Clinical applications
Lung ultrasound can aid in the interpretation of pulmonary infiltrates, being able to differentiate normal lung from consolidations, interstitial infiltrate, alveolar infiltrate, and pleural effusion.(2,3)

Pleural effusion

Pleural effusion is a common problem in critically ill patients. It is known that ultrasound is more sensitive than clinical examination and chest X-rays for the diagnosis of pleural effusion, being especially effective in the differential diagnosis between effusions and pulmonary atelectasis.(5,13,14)

Pleural effusion can be easily detected by lung ultrasound, corresponding to a dark (hypoechoic) and homogeneous image in the dependent regions of the lung.(2,3,6)

For an adequate evaluation of pleural effusion, it is necessary to identify three findings(10):

 anatomical boundaries-chest wall, lung, diaphragm, and adjacent solid organs (liver/spleen)-confirming the intrathoracic location of the collection, especially if a thoracentesis has been planned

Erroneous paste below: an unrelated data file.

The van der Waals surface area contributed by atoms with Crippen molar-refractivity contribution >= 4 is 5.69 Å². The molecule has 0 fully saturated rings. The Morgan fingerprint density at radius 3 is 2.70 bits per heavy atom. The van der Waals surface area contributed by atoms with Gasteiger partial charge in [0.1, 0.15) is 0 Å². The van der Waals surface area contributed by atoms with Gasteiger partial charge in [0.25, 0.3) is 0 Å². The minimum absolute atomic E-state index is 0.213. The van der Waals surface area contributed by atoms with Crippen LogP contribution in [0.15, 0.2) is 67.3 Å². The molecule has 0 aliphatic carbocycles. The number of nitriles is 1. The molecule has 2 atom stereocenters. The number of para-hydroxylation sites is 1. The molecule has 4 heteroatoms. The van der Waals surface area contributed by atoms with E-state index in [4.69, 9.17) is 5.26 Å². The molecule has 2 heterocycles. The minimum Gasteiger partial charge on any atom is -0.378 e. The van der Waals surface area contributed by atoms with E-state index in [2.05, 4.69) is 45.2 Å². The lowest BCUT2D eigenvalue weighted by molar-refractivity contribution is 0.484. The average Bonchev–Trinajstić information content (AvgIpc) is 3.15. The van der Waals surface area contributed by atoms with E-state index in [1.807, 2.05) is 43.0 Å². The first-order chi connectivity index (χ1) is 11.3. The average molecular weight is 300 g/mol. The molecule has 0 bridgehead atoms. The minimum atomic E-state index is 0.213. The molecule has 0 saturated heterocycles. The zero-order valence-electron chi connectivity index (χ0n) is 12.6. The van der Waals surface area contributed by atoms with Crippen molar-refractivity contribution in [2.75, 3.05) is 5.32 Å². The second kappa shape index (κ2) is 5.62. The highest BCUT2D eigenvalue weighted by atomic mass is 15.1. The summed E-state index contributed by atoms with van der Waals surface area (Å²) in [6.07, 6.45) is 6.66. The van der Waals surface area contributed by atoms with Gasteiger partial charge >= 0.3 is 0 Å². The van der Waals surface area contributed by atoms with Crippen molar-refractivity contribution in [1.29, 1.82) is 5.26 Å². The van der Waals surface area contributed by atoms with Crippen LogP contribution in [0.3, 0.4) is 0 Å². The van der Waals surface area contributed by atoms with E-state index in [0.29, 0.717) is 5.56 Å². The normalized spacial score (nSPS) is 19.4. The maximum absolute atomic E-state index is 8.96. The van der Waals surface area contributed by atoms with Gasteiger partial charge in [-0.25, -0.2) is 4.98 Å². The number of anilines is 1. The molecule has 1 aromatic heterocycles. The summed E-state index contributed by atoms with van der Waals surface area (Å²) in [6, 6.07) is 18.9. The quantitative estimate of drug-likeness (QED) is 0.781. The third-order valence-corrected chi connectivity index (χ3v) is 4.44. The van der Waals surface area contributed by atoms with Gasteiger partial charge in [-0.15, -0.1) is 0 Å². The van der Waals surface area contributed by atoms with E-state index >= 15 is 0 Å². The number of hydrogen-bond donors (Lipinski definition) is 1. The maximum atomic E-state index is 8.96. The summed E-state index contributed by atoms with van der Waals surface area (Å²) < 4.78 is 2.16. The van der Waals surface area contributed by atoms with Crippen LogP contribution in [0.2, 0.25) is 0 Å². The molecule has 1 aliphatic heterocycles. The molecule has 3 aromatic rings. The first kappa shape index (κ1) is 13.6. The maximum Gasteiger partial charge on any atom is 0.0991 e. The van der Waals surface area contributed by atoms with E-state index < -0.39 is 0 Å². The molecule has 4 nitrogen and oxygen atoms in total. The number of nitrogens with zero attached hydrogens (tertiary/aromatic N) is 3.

anechoic space-the pleural effusion itself
 dynamic changes-intermittent lung aeration, compressed lung, or both (atelectasis); diaphragmatic movement; and sinusoidal inspiratory movement (Figure 5)

In a study evaluating emergency room patients complaining of dyspnea, lung ultrasound was found to be more accurate than X-rays in those who subsequently underwent chest CT scans. In that study, the sensitivity and specificity of lung ultrasound for identifying pleural effusion were 90% and 73%, respectively.(14)

Pleural effusion can also be identified by the quad sign (Figure 5) and differentiated from solid organs by the sinusoid sign (Figure 5), i.e., sinusoidal inspiratory movement, as seen on M-mode ultrasound, with a specificity of 97%.(1)

Although the estimation of pleural effusion volume is still a controversial issue, one option is to evaluate the distance between the lung and the posterior chest wall with the transducer placed in the posterior axillary line. A distance ≥ 50 mm is highly suggestive of ≥ 500 ml of pleural effusion.(3) Pleural effusion volume (in mL) can also be estimated by multiplying the maximum distance in that position by 20.(15,16)